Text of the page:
Cherry-orange colored with aromas of blood orange, quince, raspberry, toasted nuts and herbs. Vinous and savory with subtle bubbles and a rounded finish. Very rich character. From biodynamically grown grapes. 100% pinot noir.
James Suckling, janessuckling.com (October 2021)
This exuberant wine seems contradictory – it has a deep colour and a very vinous texture, yet it is drier and more elegant than one might expect. The texture is rich, but with only 2g/L of dosage, there is enough freshness to sustain the bright red fruit aromas edged with floral notes. The wine is made with 18-20 hours of maceration before being pressed off and finished without the skins. Although it is not noted on the bottle, all the grapes come from the 2018 vintage.
Drink 2023 - 2035
Charles Curtis MW, Decanter.com (April 2023)
Dosage is 3.4gr/L. Disgorged: May, 2022.
The NV Brut Rosé de Saignée is a pure Pinot Noir from the Aube, deeply pink and such a calling card for the house. This opens with creamy strawberry and mellow butteriness. The palate adds a lovely tart berry frisson to the undeniable generosity and roundness of the palate, think redcurrant and a touch of fragrant nettle. The dark color also brings with it a lovely phenolic streak that carries white pepper, a most gastronomic rosé with primary fruit and rounded brightness.
Drink 2023 - 2035
Anne Krebiehl MW, Vinous.com (November 2023)
About this WINE
Champagne Fleury has been in the business of winemaking for over 125 years and is respected as one of the region’s first pioneers of biodynamics. Despite its long history, Fleury has remained a family winery. It is located in the far south of Champagne, in the Côtes des Bar, where the terroir has a huge amount in common with the Grand Crus of Chablis.
Fleury has never stopped innovating. In 1989, they committed fully to organic and biodynamic practices, the first in the region to do so. The winery prides itself on personifying the “art of being natural”. In this spirit, Champagne Fleury isn’t afraid to go against the grain in the interest of coaxing the very best out of the terroir.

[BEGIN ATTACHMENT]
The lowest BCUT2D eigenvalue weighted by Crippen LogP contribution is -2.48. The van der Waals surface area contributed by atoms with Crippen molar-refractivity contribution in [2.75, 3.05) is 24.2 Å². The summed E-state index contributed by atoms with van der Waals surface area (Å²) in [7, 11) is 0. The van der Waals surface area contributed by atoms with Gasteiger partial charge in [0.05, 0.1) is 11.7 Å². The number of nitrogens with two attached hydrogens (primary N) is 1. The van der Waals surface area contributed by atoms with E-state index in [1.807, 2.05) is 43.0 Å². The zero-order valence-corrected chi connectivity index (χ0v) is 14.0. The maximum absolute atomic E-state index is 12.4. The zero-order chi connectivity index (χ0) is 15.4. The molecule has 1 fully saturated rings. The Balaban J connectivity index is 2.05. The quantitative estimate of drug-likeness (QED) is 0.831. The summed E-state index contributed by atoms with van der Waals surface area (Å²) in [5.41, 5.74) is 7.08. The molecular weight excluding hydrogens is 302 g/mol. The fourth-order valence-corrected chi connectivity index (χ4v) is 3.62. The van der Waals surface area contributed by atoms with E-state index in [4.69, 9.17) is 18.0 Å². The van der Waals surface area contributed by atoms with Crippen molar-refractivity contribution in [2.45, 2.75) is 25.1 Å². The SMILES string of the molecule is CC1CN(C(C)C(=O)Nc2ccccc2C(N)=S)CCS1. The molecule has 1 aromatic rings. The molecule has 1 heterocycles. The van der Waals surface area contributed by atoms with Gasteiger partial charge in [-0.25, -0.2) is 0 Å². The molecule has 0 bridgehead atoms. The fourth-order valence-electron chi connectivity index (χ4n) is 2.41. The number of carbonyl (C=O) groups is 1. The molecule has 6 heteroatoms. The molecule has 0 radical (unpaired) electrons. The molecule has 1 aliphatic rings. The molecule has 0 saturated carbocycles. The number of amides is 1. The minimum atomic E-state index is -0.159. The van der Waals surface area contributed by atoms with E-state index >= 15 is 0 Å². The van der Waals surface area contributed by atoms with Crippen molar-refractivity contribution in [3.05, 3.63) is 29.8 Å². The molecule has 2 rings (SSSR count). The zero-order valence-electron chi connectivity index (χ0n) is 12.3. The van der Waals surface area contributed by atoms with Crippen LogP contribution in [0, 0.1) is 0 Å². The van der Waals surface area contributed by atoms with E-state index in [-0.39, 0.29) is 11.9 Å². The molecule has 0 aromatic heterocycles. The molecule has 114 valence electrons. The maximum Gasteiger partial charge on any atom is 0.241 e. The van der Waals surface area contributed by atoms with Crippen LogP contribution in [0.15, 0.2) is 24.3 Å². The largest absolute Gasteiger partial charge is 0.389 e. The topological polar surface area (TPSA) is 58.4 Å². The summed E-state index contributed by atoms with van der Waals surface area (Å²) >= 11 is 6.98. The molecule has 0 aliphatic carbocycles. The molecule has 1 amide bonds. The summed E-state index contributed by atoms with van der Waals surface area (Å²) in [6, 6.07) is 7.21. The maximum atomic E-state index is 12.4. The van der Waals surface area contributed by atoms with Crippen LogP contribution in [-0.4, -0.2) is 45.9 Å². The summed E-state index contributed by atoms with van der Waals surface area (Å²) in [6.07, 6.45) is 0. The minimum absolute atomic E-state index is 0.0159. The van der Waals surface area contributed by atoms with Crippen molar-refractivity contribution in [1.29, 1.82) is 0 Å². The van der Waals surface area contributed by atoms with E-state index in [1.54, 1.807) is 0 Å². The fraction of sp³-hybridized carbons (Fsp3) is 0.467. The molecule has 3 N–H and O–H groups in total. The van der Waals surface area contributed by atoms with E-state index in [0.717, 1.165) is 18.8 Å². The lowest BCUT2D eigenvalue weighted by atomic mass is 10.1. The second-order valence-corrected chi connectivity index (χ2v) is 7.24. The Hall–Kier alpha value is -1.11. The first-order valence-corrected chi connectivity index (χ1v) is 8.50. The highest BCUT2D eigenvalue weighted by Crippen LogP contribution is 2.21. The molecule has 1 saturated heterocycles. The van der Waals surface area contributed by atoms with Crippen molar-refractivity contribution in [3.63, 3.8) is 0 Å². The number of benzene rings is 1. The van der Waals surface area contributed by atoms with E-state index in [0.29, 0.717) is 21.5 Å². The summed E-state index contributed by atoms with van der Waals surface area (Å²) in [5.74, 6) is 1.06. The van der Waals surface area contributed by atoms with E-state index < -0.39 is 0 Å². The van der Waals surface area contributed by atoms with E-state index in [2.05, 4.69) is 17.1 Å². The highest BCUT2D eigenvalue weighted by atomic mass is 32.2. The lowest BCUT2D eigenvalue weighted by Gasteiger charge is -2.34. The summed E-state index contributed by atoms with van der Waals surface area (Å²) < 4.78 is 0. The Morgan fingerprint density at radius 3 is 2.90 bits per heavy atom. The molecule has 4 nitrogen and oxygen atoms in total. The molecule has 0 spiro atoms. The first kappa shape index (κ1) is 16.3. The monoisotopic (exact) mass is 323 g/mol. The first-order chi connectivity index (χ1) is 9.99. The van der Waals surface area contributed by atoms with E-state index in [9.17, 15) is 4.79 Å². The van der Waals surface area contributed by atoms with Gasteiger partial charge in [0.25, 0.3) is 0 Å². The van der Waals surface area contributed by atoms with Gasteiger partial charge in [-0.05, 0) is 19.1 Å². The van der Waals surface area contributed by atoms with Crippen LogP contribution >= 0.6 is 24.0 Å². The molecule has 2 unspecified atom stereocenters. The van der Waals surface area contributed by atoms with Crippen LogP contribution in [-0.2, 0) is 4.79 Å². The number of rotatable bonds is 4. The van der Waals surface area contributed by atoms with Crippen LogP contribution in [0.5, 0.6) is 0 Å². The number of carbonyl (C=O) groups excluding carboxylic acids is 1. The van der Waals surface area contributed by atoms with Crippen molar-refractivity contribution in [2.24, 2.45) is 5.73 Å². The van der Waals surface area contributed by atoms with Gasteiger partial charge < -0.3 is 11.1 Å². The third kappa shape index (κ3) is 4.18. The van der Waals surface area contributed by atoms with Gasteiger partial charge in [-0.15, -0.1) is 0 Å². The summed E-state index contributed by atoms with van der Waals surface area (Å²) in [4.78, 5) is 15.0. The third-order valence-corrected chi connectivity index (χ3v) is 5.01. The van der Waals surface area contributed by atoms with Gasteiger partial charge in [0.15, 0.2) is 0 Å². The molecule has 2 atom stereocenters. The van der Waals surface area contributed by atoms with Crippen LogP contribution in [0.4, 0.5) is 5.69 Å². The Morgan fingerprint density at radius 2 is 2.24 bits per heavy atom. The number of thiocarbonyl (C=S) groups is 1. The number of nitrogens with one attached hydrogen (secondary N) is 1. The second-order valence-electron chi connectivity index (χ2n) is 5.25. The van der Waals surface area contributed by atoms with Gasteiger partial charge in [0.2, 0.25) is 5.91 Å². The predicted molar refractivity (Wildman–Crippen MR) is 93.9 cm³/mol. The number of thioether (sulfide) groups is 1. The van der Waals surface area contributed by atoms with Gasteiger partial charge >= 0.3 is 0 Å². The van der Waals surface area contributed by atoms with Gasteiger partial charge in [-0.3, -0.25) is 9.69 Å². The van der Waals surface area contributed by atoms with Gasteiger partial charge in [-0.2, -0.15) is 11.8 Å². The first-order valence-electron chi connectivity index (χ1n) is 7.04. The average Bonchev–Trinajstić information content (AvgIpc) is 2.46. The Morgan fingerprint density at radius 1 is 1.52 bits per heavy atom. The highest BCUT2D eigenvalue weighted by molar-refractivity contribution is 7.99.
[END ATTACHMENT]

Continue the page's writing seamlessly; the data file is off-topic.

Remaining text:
Perhaps due to this, Fleury cuvées have a distinctive vinous quality and display outstanding precision, thanks to the care taken by the team in growing them. The mature Champagnes are a conversation piece at any gathering, managing to balance an ethereal purity of fruit with an earthy sense of place.
Rosé wines are produced by leaving the juice of red grapes to macerate on their skins for a brief time to extract pigments (natural colourings). However, Rosé Champagne is notable in that it is produced by the addition of a small percentage of red wine – usually Pinot Noir from the village of Bouzy – during blending.
Pinot Noir is probably the most frustrating, and at times infuriating, wine grape in the world. However when it is successful, it can produce some of the most sublime wines known to man. This thin-skinned grape which grows in small, tight bunches performs well on well-drained, deepish limestone based subsoils as are found on Burgundy's Côte d'Or.
Pinot Noir is more susceptible than other varieties to over cropping - concentration and varietal character disappear rapidly if yields are excessive and yields as little as 25hl/ha are the norm for some climats of the Côte d`Or.
Because of the thinness of the skins, Pinot Noir wines are lighter in colour, body and tannins. However the best wines have grip, complexity and an intensity of fruit seldom found in wine from other grapes. Young Pinot Noir can smell almost sweet, redolent with freshly crushed raspberries, cherries and redcurrants. When mature, the best wines develop a sensuous, silky mouth feel with the fruit flavours deepening and gamey "sous-bois" nuances emerging.
The best examples are still found in Burgundy, although Pinot Noir`s key role in Champagne should not be forgotten. It is grown throughout the world with notable success in the Carneros and Russian River Valley districts of California, and the Martinborough and Central Otago regions of New Zealand.